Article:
Like many properties, we’ll have micro-climates created by slopes, ridgelines, trees, fences, hardscapes and buildings. These areas can create cold or warm pockets that you’ll want to observe and consider before adding new hardscapes or landscaping.
Pro Tip: To find your perfect home create and save searches on websites such as Zillow and Realtor.com use some or all of the following search criteria:
- Home Type: Land, Single Family, Townhome, Condo, etc.
- Number of Beds & Baths
- Mountain Views: Check photos for ground-level mountain views and not just aerial views
- Price Range
- Geographic Search Area
- HOA Preference and Max Fee
Saving searches and getting updates on these sites will provide new listing notifications and pricing trends in your favorite spots.
Like so many properties in the west, our home will be built in a Wildfire Zone, which means we need to create a defensible space from wildfires around our home. We will remove trees close to our home, install sprinklers around home, bury propane tanks, as well as the following strategies:
I know many people prefer a flat lot, but a slopped garden offers so many more options to get creative. For example, our home will sit on a raised site overlooking meadows and gardens that flow into nearby trees. We will stabilize the natural slopes by adding a few large boulders, mixed in with smaller ones. Mixing the boulders with flowers and interesting foliage will draw your eye to the views.
To create a natural boulder setting we will hand pick our boulders, then bury the widest part of each rock, as the picture below illustrates. Be sure to vary your size and choose a few flat angled rocks to point towards the view or special plant. If you’re not sure how to create safe slopes, you’ll want to hire a landscape professional. We will rent equipment to help us contour our land, move dirt, plants and heavy boulders.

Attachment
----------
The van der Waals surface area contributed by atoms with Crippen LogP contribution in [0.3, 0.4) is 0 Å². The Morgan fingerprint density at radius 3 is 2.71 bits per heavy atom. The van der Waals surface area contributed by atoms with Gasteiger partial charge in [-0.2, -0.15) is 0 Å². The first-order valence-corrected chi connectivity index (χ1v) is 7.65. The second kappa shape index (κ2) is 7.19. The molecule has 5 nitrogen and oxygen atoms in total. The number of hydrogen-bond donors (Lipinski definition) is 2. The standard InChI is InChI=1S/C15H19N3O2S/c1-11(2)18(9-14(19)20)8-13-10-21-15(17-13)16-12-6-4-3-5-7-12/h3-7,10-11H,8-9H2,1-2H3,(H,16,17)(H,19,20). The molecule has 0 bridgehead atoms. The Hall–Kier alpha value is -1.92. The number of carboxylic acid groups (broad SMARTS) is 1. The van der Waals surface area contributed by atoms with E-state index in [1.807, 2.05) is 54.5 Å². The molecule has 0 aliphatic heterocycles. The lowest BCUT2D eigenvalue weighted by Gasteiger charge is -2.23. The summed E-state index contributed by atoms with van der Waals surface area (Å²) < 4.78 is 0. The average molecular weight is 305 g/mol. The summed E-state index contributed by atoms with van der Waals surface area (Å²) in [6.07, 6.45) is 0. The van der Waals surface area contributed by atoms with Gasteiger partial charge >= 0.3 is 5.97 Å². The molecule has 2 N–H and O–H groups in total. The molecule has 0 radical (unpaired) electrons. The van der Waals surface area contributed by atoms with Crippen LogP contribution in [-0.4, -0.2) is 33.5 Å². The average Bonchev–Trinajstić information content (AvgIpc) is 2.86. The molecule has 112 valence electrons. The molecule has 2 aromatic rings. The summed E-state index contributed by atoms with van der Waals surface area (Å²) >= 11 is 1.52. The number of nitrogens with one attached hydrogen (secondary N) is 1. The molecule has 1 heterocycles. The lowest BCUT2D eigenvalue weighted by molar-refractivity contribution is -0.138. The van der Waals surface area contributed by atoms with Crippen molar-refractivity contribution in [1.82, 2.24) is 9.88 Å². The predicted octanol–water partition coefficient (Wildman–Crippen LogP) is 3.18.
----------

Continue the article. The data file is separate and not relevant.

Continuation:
Adding native low ground covers that send roots deep into the soil will stabilize our slope. A native wildflower and grass garden will look great most of the year. Plus leaving the seed pods will provide food and interest in winter. A garden should beckon you outside and providing a covered porch will offer shelter year-round.
Visit your local native nursery or check out this site to learn more Native Ideals Seed Farm | Native Wildflower Seeds | Why Native Flowers?
Anyone feel like a walk through the woods?
Our garden path will allow us to enjoy various vantage points, spots to rest, and surprises along the way. A sloped lot has many opportunities to surprise visitors and naturally creates more interest. The trail will travel through a shady, cool pine forest, wildflower meadows, include spots to relax, and a bit of garden whimsy.
A comfy bench sitting in the sun or shade pulls you forward into another part of the garden.
A sturdy stone wetland path allows for a closer look without damaging a fragile ecosystem. Your path could be wooden boards that zigzag across instead of stones.
A path that includes a bit of garden whimsy offers unexpected surprises, which could include outdoor sculptures and art made from wood, metal, and/or stone.
We’re excited to share this journey and hope you found some inspiration for your own garden. I would love to see and hear about your garden, so feel free to share it in the comments. You’ll find lots more by simply exploring some of my other posts and be sure to subscribe below to never miss a post.